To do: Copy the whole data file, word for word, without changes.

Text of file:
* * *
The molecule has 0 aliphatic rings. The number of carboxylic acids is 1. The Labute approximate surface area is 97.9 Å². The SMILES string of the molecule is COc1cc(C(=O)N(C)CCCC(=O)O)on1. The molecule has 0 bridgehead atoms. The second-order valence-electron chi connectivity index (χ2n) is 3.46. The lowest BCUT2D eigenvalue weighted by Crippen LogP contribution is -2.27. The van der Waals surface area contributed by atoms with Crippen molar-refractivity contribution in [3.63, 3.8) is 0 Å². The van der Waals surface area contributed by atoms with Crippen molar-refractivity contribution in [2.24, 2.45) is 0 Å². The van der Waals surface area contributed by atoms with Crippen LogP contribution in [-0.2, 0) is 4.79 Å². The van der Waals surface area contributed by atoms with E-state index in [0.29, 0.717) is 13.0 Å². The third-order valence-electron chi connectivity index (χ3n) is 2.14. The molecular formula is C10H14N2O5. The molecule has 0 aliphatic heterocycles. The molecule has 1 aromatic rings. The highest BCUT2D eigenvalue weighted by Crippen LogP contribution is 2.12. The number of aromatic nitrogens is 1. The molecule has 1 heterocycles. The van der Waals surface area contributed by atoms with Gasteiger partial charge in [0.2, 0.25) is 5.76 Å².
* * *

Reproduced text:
The molecule has 0 aliphatic rings. The number of carboxylic acids is 1. The Labute approximate surface area is 97.9 Å². The SMILES string of the molecule is COc1cc(C(=O)N(C)CCCC(=O)O)on1. The molecule has 0 bridgehead atoms. The second-order valence-electron chi connectivity index (χ2n) is 3.46. The lowest BCUT2D eigenvalue weighted by Crippen LogP contribution is -2.27. The van der Waals surface area contributed by atoms with Crippen molar-refractivity contribution in [3.63, 3.8) is 0 Å². The van der Waals surface area contributed by atoms with Crippen molar-refractivity contribution in [2.24, 2.45) is 0 Å². The van der Waals surface area contributed by atoms with Crippen LogP contribution in [-0.2, 0) is 4.79 Å². The van der Waals surface area contributed by atoms with E-state index in [0.29, 0.717) is 13.0 Å². The third-order valence-electron chi connectivity index (χ3n) is 2.14. The molecular formula is C10H14N2O5. The molecule has 0 aliphatic heterocycles. The molecule has 1 aromatic rings. The highest BCUT2D eigenvalue weighted by Crippen LogP contribution is 2.12. The number of aromatic nitrogens is 1. The molecule has 1 heterocycles. The van der Waals surface area contributed by atoms with Gasteiger partial charge in [0.2, 0.25) is 5.76 Å².